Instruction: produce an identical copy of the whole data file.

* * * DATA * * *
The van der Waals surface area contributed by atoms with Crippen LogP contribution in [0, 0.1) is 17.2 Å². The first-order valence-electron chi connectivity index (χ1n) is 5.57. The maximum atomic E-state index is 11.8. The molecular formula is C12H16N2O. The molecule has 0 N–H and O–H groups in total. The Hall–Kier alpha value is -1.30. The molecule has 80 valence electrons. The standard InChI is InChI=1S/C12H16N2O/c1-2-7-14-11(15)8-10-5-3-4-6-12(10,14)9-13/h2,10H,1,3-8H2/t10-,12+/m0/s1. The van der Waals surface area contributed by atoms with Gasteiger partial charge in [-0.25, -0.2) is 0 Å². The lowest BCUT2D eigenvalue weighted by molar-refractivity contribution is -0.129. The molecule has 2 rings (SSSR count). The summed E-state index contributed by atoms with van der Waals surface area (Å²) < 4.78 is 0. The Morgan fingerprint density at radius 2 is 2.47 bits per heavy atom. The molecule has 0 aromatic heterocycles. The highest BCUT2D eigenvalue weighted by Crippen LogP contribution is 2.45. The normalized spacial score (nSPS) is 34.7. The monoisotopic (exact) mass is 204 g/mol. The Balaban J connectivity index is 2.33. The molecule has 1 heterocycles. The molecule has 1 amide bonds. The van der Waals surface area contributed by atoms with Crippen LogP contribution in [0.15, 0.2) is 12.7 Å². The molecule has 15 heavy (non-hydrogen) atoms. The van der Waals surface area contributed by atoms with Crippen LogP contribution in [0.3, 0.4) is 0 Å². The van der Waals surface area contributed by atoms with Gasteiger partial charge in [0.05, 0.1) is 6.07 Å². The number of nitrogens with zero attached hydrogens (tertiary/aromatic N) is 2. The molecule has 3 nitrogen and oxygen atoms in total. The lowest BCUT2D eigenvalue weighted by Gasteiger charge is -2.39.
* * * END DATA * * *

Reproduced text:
The van der Waals surface area contributed by atoms with Crippen LogP contribution in [0, 0.1) is 17.2 Å². The first-order valence-electron chi connectivity index (χ1n) is 5.57. The maximum atomic E-state index is 11.8. The molecular formula is C12H16N2O. The molecule has 0 N–H and O–H groups in total. The Hall–Kier alpha value is -1.30. The molecule has 80 valence electrons. The standard InChI is InChI=1S/C12H16N2O/c1-2-7-14-11(15)8-10-5-3-4-6-12(10,14)9-13/h2,10H,1,3-8H2/t10-,12+/m0/s1. The van der Waals surface area contributed by atoms with Gasteiger partial charge in [-0.25, -0.2) is 0 Å². The lowest BCUT2D eigenvalue weighted by molar-refractivity contribution is -0.129. The molecule has 2 rings (SSSR count). The summed E-state index contributed by atoms with van der Waals surface area (Å²) < 4.78 is 0. The Morgan fingerprint density at radius 2 is 2.47 bits per heavy atom. The molecule has 0 aromatic heterocycles. The highest BCUT2D eigenvalue weighted by Crippen LogP contribution is 2.45. The normalized spacial score (nSPS) is 34.7. The monoisotopic (exact) mass is 204 g/mol. The Balaban J connectivity index is 2.33. The molecule has 1 heterocycles. The molecule has 1 amide bonds. The van der Waals surface area contributed by atoms with Crippen LogP contribution in [0.15, 0.2) is 12.7 Å². The molecule has 15 heavy (non-hydrogen) atoms. The van der Waals surface area contributed by atoms with Crippen LogP contribution in [0.3, 0.4) is 0 Å². The van der Waals surface area contributed by atoms with Gasteiger partial charge in [0.05, 0.1) is 6.07 Å². The number of nitrogens with zero attached hydrogens (tertiary/aromatic N) is 2. The molecule has 3 nitrogen and oxygen atoms in total. The lowest BCUT2D eigenvalue weighted by Gasteiger charge is -2.39.